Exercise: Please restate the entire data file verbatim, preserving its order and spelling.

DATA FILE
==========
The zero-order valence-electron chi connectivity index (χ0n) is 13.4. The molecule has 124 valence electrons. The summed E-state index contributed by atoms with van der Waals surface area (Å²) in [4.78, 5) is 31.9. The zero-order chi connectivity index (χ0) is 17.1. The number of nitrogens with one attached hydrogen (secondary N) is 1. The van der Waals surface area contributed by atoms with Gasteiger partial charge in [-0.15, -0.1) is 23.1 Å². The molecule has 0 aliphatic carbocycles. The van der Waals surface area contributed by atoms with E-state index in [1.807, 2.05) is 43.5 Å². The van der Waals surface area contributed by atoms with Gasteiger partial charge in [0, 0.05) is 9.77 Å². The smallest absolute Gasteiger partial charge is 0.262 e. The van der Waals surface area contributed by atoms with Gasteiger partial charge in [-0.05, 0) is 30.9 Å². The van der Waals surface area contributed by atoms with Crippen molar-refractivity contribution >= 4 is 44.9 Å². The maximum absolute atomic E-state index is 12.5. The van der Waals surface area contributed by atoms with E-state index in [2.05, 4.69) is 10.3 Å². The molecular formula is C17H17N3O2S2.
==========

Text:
The zero-order valence-electron chi connectivity index (χ0n) is 13.4. The molecule has 124 valence electrons. The summed E-state index contributed by atoms with van der Waals surface area (Å²) in [4.78, 5) is 31.9. The zero-order chi connectivity index (χ0) is 17.1. The number of nitrogens with one attached hydrogen (secondary N) is 1. The van der Waals surface area contributed by atoms with Gasteiger partial charge in [-0.15, -0.1) is 23.1 Å². The molecule has 0 aliphatic carbocycles. The van der Waals surface area contributed by atoms with E-state index in [1.807, 2.05) is 43.5 Å². The van der Waals surface area contributed by atoms with Gasteiger partial charge in [0, 0.05) is 9.77 Å². The smallest absolute Gasteiger partial charge is 0.262 e. The van der Waals surface area contributed by atoms with Gasteiger partial charge in [-0.05, 0) is 30.9 Å². The van der Waals surface area contributed by atoms with Crippen molar-refractivity contribution >= 4 is 44.9 Å². The maximum absolute atomic E-state index is 12.5. The van der Waals surface area contributed by atoms with E-state index in [2.05, 4.69) is 10.3 Å². The molecular formula is C17H17N3O2S2.